Baró Galeria is pleased to present ZAZEN, a solo exhibition of artist Daniel Arsham, an important icon of American contemporary art.

The act of sitting and allowing a free and continuous flow of thought is called, in Buddhism, zazen. “Za” means “sit” and “zen” refers to a state of deep concentration. Zazen exists as a state of mind, in which space and time are suspended. In ZAZEN, the collection of works proposes another experience of the flow and the perception of time.

Known for works situated between art and architecture, in which our impressions of space are constructed, Arsham’s poetics also reaches a temporal dimension. The artist’s works tense the temporality in which the installed architecture is inscribed: the works present themselves, in the contemporary moment and space, as objects that have duration in an almost geological temporal scale. For the artist, time, seems to not have neither an absolute beginning nor an absolute end, since it is perceived as a long duration that transverses and suspends spaciality.

We should remark the works Ash and Rose Quartz Eroded Televisions and the video Future Relic. Such works are part of the Fictional Archeology series, in which the artist poses as an archaeologist of the future and invites viewers to do the same: present objects are recreated as sculptures and exhibited as relics. In this fictional archeology, contemporary artifacts appear to have been petrified, because they are composed of a mixture of rocky materials, minerals, and cement.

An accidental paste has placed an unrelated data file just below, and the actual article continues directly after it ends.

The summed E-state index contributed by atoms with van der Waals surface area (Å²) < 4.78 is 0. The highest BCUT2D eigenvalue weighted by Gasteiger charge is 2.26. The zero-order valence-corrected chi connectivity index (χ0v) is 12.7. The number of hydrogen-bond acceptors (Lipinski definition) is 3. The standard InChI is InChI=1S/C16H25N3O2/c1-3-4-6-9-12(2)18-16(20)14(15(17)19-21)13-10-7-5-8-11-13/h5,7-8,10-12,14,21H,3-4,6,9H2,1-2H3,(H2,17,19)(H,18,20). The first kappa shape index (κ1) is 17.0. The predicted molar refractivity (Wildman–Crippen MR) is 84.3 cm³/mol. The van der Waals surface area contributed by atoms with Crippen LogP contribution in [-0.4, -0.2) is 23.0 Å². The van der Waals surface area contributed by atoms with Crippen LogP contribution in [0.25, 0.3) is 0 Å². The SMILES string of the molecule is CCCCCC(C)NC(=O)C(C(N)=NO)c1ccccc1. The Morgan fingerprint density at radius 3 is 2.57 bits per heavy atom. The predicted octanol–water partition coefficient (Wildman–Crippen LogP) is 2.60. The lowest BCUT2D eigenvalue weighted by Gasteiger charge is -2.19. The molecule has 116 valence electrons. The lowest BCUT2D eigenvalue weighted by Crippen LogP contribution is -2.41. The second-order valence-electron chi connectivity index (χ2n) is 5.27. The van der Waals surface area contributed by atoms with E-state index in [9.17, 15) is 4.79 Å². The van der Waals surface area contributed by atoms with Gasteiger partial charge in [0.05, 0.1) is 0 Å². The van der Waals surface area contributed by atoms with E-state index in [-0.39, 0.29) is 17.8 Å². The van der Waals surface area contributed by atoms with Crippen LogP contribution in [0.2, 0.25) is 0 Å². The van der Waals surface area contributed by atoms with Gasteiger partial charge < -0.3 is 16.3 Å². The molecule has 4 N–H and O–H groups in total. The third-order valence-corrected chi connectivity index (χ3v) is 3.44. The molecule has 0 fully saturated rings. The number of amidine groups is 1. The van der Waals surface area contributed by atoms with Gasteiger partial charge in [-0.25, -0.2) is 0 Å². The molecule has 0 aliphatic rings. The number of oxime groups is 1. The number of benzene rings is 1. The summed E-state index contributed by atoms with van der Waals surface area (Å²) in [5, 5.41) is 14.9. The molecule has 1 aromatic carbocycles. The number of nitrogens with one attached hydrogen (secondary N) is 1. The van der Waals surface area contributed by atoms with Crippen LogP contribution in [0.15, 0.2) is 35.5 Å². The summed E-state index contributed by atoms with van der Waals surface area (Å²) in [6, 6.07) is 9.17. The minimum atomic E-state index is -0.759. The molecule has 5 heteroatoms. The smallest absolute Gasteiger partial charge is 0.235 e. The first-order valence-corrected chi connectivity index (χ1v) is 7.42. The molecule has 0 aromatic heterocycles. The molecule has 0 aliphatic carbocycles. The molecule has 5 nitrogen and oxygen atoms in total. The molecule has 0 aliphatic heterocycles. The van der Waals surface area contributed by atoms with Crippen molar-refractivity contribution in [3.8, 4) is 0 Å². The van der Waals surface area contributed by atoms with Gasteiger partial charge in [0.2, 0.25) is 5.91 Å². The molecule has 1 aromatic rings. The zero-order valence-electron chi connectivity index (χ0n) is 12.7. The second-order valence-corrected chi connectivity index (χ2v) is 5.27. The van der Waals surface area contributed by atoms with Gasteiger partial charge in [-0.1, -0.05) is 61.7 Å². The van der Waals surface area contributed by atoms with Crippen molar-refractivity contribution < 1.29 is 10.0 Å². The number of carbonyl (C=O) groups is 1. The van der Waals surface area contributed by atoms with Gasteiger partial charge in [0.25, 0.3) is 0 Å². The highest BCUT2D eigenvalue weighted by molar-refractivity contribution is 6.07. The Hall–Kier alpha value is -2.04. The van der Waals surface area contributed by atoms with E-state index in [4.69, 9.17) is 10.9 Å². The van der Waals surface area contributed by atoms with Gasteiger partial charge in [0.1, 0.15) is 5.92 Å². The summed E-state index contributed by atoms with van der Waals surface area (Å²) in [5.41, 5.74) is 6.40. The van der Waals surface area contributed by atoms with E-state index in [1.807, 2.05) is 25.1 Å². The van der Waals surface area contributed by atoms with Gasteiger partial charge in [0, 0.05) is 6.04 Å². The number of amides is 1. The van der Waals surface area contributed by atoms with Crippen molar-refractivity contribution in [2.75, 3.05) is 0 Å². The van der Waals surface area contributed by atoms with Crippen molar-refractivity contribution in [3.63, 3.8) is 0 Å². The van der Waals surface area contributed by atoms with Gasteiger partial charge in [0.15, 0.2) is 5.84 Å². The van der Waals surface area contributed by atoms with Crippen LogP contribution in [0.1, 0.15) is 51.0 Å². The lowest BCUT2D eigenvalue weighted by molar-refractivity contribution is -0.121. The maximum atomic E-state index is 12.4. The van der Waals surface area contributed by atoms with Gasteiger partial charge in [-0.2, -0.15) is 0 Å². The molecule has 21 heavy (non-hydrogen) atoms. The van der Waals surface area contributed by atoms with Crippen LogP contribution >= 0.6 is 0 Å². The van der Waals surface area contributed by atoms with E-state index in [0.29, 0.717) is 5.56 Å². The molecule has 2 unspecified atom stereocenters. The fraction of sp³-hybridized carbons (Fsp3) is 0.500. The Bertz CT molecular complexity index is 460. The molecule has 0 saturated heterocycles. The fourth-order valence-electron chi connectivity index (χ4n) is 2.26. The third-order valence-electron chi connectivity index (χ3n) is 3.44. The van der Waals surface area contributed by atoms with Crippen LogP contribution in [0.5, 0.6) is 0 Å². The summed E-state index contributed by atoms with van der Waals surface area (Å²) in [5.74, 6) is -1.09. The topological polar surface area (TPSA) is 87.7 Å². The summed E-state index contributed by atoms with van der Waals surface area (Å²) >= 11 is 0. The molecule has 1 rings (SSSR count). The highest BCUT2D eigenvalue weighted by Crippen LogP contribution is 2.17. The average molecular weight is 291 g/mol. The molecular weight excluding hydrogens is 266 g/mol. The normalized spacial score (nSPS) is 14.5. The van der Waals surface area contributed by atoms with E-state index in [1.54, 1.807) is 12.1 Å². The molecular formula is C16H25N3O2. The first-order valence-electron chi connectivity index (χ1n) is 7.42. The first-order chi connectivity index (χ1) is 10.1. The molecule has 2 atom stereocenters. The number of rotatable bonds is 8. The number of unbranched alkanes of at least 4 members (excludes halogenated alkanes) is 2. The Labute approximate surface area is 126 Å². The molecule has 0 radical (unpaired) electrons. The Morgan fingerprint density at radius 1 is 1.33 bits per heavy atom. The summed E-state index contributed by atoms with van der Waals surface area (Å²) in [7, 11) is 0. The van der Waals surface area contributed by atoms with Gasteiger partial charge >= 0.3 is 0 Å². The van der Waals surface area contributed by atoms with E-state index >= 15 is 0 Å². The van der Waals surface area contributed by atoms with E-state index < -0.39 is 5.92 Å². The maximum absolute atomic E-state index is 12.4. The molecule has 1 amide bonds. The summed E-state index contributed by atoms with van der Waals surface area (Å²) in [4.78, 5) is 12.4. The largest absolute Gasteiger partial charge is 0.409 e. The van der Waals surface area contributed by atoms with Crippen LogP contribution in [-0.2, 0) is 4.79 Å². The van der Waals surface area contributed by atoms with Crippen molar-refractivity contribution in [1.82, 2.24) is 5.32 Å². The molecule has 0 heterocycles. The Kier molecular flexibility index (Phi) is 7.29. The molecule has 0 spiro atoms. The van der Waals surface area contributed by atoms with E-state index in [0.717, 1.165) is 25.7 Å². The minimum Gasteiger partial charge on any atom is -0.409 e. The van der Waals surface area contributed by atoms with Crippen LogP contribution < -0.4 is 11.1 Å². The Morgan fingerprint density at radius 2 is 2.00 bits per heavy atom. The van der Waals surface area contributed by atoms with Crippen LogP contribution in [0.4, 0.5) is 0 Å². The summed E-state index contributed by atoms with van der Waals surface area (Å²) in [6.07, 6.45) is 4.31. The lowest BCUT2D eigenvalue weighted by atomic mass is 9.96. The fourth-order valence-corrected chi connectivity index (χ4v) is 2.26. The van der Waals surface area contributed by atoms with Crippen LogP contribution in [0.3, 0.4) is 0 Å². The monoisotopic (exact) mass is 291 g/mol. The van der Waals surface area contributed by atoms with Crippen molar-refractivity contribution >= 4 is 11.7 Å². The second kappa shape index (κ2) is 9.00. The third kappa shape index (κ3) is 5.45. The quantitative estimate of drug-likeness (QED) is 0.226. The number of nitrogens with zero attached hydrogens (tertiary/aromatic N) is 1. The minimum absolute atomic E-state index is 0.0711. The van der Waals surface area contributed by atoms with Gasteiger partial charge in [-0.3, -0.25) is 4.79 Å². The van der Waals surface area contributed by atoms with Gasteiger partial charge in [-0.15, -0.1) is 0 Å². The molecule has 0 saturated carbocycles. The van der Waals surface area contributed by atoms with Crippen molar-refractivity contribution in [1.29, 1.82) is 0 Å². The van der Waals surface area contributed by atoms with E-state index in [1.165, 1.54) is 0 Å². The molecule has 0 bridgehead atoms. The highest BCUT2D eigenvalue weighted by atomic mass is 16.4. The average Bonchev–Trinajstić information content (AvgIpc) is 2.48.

Contrary to what they are today, objects made on a massive and indu
strial scale, marked by the rapid obsolescence of the world of consumption, they assume a unique character. We stand before them as if we were in the presence of precious things, which have resisted weather and adversities, but which evoke our present.

The works Blue Gradient Teddy Bear and Blue Gradiente Seated Female Figure are part of an installation similar to Blue Garden, a site specific realized in Aterro do Flamengo in 2017, in which Daniel Arsham recreates a zen garden using sand and two sculptures. In the Japanese millenary culture, such a garden is a refuge for concentration and for the flow of energy, such that the marks in the sand made with a rake symbolize the flow of water. In Arsham’s garden, the petrified figures of a seated woman and a  plush bear replace the traditional stones as decorative elements and create a situation of simultaneity between the traditional universe, which extends temporally and spatially, and the fleeting and accelerated contemporary world.

In works composing the exhibition, Arsham proposes to the spectator the experience of a non-concrete time – despite the materiality of the objects of his sculptures and installations. Time, as in Buddhism, appears as circular, and concomitantly, as simultaneous, such that the relation between past, present, and future is made impossible, and the present becomes also a relic.

Installation Views